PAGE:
Wilful Defaulters and Non-Cooperative Borrowers



The Central Vigilance Commission had, in the year, 1998 directed Reserve Bank of India (RBI) to collect information on wilful defaults of loans of Rs.25 lakhs and above and disseminate it to the reporting Banks and FIs. Pursuant to the said direction, a scheme was framed by RBI with effect from 1st April 1999 under which Banks and notified All India Financial Institutions were required to submit to RBI the details of Wilful Defaulters. The scheme was modified by RBI regularly, based on feedbacks received from different stakeholders.

In 2014, RBI has issued detailed guidelines on Framework for Revitalising Distress Assets in the Economy, wherein it has for the first time coined the term Non-Cooperative Borrower, with a view to ensuring better corporate governance structure in companies and ensuring accountability of independent/professional directors, promoters, auditors, etc. by providing for new classification and additional provisioning for loans granted to non-cooperative borrowers.RBI has also advised Banks/FIs to classify/declassify a borrower as non-cooperative borrower and report information on such borrowers to Central Repository of Information on Large Credits.

Who is a wilful defaulter?

A ‘wilful defaulter’ is defined as a borrower who intentionally defaults on its repayment obligation, despite adequate cash flows, or has diverted/siphoned off funds, or not utilised the funds for the purpose for which it was taken. Recently, RBI widened the scope of wilful defaulters by covering ‘guarantors’ under its purview.

According to RBI a ‘wilful default’ would be deemed to have occurred if any of the following events is noted:

  1. The unit has defaulted in meeting its payment / repayment obligations to the lender even when it has the capacity to honour the said obligations.
  2. The unit has defaulted in meeting its payment / repayment obligations to the lender and has not utilised the finance from the lender for the specific purposes for which finance was availed of but has diverted the funds for other purposes.
  3. The unit has defaulted in meeting its payment / repayment obligations to the lender and has siphoned off the funds so that the funds have not been utilised for the specific purpose for which finance was availed of, nor are the funds available with the unit in the form of other assets.
  4. The unit has defaulted in meeting its payment / repayment obligations to the lender and has also disposed of or removed the movable fixed assets or immovable property given for the purpose of securing a term loan without the knowledge of the bank / lender.

In the above explanation, the term ‘Unit’ includes individuals, juristic persons and all other forms of business enterprises, whether incorporated or not and the term ‘Lender’ covers all banks/FIs to which any amount is due, provided it is arising on account of any banking transaction, including off-balance sheet transactions such as derivatives, guarantees and letters of credit.

RBI has clarified that, where a banker has made a claim on the guarantor on account of the default made by the principal debtor, the liability of the guarantor is immediate. In case the guarantor refuses to comply with the demand made by the creditor/banker, despite having sufficient means to make payment of the dues, such guarantor would also be treated as a wilful defaulter.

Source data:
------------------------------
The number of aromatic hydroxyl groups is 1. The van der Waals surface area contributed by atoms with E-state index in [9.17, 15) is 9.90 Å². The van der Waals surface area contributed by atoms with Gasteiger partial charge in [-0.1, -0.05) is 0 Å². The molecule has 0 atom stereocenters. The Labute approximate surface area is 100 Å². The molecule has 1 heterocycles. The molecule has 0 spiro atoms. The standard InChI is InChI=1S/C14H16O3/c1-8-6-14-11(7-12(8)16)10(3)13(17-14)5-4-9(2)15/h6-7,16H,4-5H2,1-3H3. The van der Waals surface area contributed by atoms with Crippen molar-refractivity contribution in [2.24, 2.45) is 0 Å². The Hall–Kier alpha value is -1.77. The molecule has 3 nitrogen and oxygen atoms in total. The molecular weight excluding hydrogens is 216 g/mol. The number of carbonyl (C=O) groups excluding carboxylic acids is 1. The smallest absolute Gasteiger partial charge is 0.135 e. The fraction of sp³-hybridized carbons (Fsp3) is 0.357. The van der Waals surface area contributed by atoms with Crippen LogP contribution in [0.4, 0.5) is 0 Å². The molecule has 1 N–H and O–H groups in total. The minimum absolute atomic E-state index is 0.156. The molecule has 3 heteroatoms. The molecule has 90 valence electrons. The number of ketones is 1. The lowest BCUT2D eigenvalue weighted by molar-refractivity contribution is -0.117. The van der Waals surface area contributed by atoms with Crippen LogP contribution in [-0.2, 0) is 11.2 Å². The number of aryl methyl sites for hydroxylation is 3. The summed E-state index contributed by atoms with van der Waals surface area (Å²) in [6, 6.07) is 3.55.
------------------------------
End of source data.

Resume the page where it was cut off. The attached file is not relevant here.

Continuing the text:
Mechanism for identification of Wilful Defaulters

RBI has advised Banks and FIs to put in place a transparent mechanism for the entire process of identification of wilful defaulter and imposition of penal provisions. It has advised to ensure that the identification of the wilful default should be made keeping in view the track record of the borrowers and should not be decided on the basis of isolated transactions/ incidents. The default to be categorised as wilful must be intentional, deliberate and calculated.

The mechanism for identification of Wilful Defaulters should generally include the following:

  1. The evidence of wilful default on the part of the borrowing company and its promoter/ whole-time director at the relevant time should be examined by a Committee headed by an Executive Director or equivalent and consisting of two other senior officers of the rank of GM / DGM.
  2. If the Committee concludes that an event of wilful default has occurred, it shall issue a Show Cause Notice to the concerned borrower and the promoter / whole-time director and call for their submissions and after considering their submissions issue an order recording the fact of wilful default and the reasons for the same. An opportunity should be given to the borrower and the promoter / whole-time director for a personal hearing if the Committee feels such an opportunity is necessary.
  3. The Order of the Committee should be reviewed by another Committee headed by the Chairman / Chairman & Managing Director or the Managing Director & Chief Executive Officer / CEOs and consisting, in addition, to two independent directors / non-executive directors of the bank and the Order shall become final only after it is confirmed by the said Review Committee. However, if the Identification Committee does not pass an Order declaring a borrower as a wilful defaulter, then the Review Committee need not be set up to review such decisions.

Whether Directors of a Company can be categorised as wilful defaulters?

The following categories of directors, who come under Section 2(60) of the Companies Act, 2013, which defines an officer who is in default, can be categorised as a wilful defaulter: